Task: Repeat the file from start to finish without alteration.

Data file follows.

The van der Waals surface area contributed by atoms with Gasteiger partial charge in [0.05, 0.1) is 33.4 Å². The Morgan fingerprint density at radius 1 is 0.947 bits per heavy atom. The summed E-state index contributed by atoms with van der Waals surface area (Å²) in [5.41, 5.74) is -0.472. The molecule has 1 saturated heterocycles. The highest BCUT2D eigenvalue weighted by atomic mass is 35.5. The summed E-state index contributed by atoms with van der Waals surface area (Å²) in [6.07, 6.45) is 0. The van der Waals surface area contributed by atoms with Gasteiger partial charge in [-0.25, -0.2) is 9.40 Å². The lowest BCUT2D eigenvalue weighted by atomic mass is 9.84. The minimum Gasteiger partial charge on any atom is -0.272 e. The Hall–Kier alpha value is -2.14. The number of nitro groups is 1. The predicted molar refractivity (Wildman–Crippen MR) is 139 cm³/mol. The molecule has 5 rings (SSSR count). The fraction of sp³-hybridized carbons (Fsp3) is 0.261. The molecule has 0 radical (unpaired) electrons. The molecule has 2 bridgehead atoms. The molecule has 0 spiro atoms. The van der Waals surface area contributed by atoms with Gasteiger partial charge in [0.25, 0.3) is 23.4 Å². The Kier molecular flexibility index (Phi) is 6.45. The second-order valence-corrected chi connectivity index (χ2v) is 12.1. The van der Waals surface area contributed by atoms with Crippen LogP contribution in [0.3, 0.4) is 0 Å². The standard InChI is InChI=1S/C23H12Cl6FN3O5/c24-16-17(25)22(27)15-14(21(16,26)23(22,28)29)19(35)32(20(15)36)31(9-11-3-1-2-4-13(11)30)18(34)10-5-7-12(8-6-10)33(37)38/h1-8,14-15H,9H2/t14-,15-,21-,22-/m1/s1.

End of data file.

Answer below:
The van der Waals surface area contributed by atoms with Gasteiger partial charge in [0.05, 0.1) is 33.4 Å². The Morgan fingerprint density at radius 1 is 0.947 bits per heavy atom. The summed E-state index contributed by atoms with van der Waals surface area (Å²) in [5.41, 5.74) is -0.472. The molecule has 1 saturated heterocycles. The highest BCUT2D eigenvalue weighted by atomic mass is 35.5. The summed E-state index contributed by atoms with van der Waals surface area (Å²) in [6.07, 6.45) is 0. The van der Waals surface area contributed by atoms with Gasteiger partial charge in [-0.25, -0.2) is 9.40 Å². The lowest BCUT2D eigenvalue weighted by atomic mass is 9.84. The minimum Gasteiger partial charge on any atom is -0.272 e. The Hall–Kier alpha value is -2.14. The number of nitro groups is 1. The predicted molar refractivity (Wildman–Crippen MR) is 139 cm³/mol. The molecule has 5 rings (SSSR count). The fraction of sp³-hybridized carbons (Fsp3) is 0.261. The molecule has 0 radical (unpaired) electrons. The molecule has 2 bridgehead atoms. The molecule has 0 spiro atoms. The van der Waals surface area contributed by atoms with Gasteiger partial charge in [0.25, 0.3) is 23.4 Å². The Kier molecular flexibility index (Phi) is 6.45. The second-order valence-corrected chi connectivity index (χ2v) is 12.1. The van der Waals surface area contributed by atoms with Crippen LogP contribution in [0.3, 0.4) is 0 Å². The standard InChI is InChI=1S/C23H12Cl6FN3O5/c24-16-17(25)22(27)15-14(21(16,26)23(22,28)29)19(35)32(20(15)36)31(9-11-3-1-2-4-13(11)30)18(34)10-5-7-12(8-6-10)33(37)38/h1-8,14-15H,9H2/t14-,15-,21-,22-/m1/s1.